Q : Why do you think he wouldn't go out, was it because he was afraid he'd be recognized?
A : He had a strange fear, and I don't know what that fear was, but he had a fear. And I think that he was afraid in a strange way, I sort of analyzed this over the years, that maybe, I don't know, maybe his daughter and Joe, who was so close to him and could tell you, but maybe it was that he couldn't do it with everybody.
I'll tell you one thing. This is really funny. And I was married twice. And several guys in my life that might as well have been marriages. But my dad, to the day, we didn't talk about it before the day before he died, but his choice for me was Elvis. And he always said, that is the boy that you had the most in common with. And you don't even know it. I remember him goin' to the house, and my father would be out there watering the yard. And I'd be gathering up things and the next thing I know we were an extra hour because he'd be out there with my dad, just talkin' about life, talkin' about stuff, whatever they would talk, my father was a musician so of course they had that to talk about. And the last time I think my dad saw him, before we ended our relationship, he used to tell him, 'That hat looks so great on you,' you know, he used to tell him, wear it in the movies. And Elvis would say, 'I can't wear this hat,' cap, a peacap, remember that? 'I can't wear this in movies, you know, I'll look like a jerk,' or whatever he was saying. And so as we were walkin' out the driveway, Elvis went over and he put it on my dad's head like that. And he says, 'You look just as good in that, Teddy,' you know, and it was really cute. And whatever they talked about, they really clicked. On another level than, 'Hey, I'm takin' your daughter out.' And I think that that's the way he was.
Q : What is your favorite Elvis film?
A : Well it was probably 'Kid Galahad', cause we were on location together.
Elvis Presley and Connie Stevens on the set of 'Kid Galahad'
Q : When was the first time you saw Elvis, was it on television in the 50s?
A : I think so. I think it was on the Ed Sullivan Show.
Q : What went through your mind when you first saw Elvis?
A : I thought this was the handsomest guy I'd ever seen. I mean it is a tossup, now Bobby Conrad will kill me if he hears this, because he was pretty hot himself. But he was just so beautiful. And he had eyes, mischievous eyes that darted around the room. So he had the facility, to me, of talking to you, but if he darted one way or the other, that person was included big time. So he could grab them all in at the same time. And I noticed that right away. I was riveted like everybody else.
So when he called me, that's why I didn't believe it at first. And then I was glad I went.
Q : Do you have a favorite Elvis song?
A : I think, I love 'Love Me Tender'. I love some of the gospel things. As I recall, one of his favorite singers was from the Ink Spots. And one thing that he did tell me was, he just loved the sound of somebody's voice that could get a bass timbre. And I remember later on through the years, who, you know, Eddie Fisher by no means was a favorite singer, or that didn't even enter into it, but one of the things that he did say to me once was. He's got a real beautiful bottom to his voice, he should use more. This was like, 20 years later. Or so. And for Elvis to pick that up and still be talkin about that, where, our connection, I thought that was very interesting.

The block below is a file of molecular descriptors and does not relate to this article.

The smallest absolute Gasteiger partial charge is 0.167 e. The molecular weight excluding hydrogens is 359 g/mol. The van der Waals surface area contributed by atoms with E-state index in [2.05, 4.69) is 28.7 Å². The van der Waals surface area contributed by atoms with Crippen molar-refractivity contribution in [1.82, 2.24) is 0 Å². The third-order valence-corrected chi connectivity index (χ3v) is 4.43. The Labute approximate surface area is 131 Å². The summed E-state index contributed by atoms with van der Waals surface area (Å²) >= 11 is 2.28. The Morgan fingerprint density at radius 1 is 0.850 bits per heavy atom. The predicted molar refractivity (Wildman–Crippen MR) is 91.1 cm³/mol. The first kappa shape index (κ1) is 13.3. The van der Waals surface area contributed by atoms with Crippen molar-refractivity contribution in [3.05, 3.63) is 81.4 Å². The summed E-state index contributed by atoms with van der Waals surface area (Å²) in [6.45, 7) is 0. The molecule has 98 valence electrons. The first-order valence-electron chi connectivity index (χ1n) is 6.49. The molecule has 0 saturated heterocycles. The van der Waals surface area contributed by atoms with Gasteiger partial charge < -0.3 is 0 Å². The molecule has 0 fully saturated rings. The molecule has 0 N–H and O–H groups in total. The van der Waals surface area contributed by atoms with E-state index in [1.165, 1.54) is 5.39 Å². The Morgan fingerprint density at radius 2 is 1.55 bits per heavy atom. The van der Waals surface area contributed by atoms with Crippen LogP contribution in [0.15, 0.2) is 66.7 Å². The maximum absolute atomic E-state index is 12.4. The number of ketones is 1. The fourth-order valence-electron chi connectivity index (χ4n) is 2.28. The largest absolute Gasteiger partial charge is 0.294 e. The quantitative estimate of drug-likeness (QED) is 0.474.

Q : Do you remember what the year was the last time you went up to see Elvis?
A : I was playing at the Flamingo. But I was under contract to the Hilton as well. And, for about nine years, so I played, I was only home eight weeks a year, so that gives you an idea, at that particular time. And I hit like a meteorite in Las Vegas, I was there a lot. I had a popular show. I would get flowers and, you know, how ya doin? or a phone call. And then it became infrequent. And I was sorry about that, and didn't know why, and, because our lives just spread apart.
But you know our daughters are just a few days apart, which is kind of ironic. And I don't even know if a lot of people know this, but the girls used to go to the same baby park. Where the nannies would sit there and talk, you know, while we were sleepin' til noon after working til two and 3:00 in the morning. And what, they looked, a very, very much alike when they were little tiny babies. And one time, Elvis nanny picked up Joely to take her home. And mine went running, wait, wait, wait, you've got the wrong one. So one of these days, I think Joely and Lisa Marie should get together, I think they're just two days apart. And so, that's another thing we had in common. And, and seeing the baby and seeing him happy for a while was important. Cause I was as well. And, you know, it was like our team, yeah, you know, when you are devoted and you have something in common like that, you always root for each other. And I would hope that he felt the same for me.
Q : Where were you when you found out Elvis had passed away?
A : I think I was with Bill. And I think that he, if I wasn't with him, it was the first phone call. And I cried real hard about it. And so did Bill. You know.
Q : What do you think it is about Elvis that his legend continues to grow more and more each year?
A : All of those things I talked about. He was a purposeful young man. He really wanted to entertain the world, and he was at a time, the timing was right. He was innocent in a way. And he was yet to achieve what I think his full potential was, frankly, as a human being. And frankly, I'm sure Bill and I have talked about this many times, I for one am sorry that I didn't reach out more. Because I think at the end of where his life ended, was when we should have been there more. And I've often regretted that. But, as what happens with a very big star, you have a tendency to think that they're ok, they're surrounded. Which he was, most of the time. But, you know, instinctively we all feel we should have been there a little bit more for him.
Q : What did Elvis personally mean to you?
A : He was one of the loves of my life. I could have spent a lifetime with him. And I knew it was never to be. So I was content to have that and that's probably why I haven't spoken is cause I was content to be, have that little part in his heart that was real. When there were just so many.
Q : We all love you and thank you for taking the time.
A : Thank you, thanks.